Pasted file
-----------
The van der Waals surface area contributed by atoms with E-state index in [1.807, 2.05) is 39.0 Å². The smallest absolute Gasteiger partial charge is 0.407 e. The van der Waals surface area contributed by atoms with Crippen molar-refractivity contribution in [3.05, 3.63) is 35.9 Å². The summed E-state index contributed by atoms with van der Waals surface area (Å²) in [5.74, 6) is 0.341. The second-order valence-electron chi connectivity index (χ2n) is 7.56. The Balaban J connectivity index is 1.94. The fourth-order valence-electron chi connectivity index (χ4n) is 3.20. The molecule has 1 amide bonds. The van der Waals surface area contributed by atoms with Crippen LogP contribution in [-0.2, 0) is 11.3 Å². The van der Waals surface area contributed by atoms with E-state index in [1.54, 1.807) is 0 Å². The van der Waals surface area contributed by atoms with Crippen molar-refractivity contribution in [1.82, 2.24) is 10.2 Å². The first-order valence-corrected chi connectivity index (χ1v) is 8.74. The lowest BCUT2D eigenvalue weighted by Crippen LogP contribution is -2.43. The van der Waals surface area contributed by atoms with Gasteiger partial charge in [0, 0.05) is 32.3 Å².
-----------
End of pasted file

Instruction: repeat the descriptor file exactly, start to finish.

The van der Waals surface area contributed by atoms with E-state index in [1.807, 2.05) is 39.0 Å². The smallest absolute Gasteiger partial charge is 0.407 e. The van der Waals surface area contributed by atoms with Crippen molar-refractivity contribution in [3.05, 3.63) is 35.9 Å². The summed E-state index contributed by atoms with van der Waals surface area (Å²) in [5.74, 6) is 0.341. The second-order valence-electron chi connectivity index (χ2n) is 7.56. The Balaban J connectivity index is 1.94. The fourth-order valence-electron chi connectivity index (χ4n) is 3.20. The molecule has 1 amide bonds. The van der Waals surface area contributed by atoms with Crippen LogP contribution in [-0.2, 0) is 11.3 Å². The van der Waals surface area contributed by atoms with E-state index in [1.54, 1.807) is 0 Å². The van der Waals surface area contributed by atoms with Crippen molar-refractivity contribution in [1.82, 2.24) is 10.2 Å². The first-order valence-corrected chi connectivity index (χ1v) is 8.74. The lowest BCUT2D eigenvalue weighted by Crippen LogP contribution is -2.43. The van der Waals surface area contributed by atoms with Gasteiger partial charge in [0, 0.05) is 32.3 Å².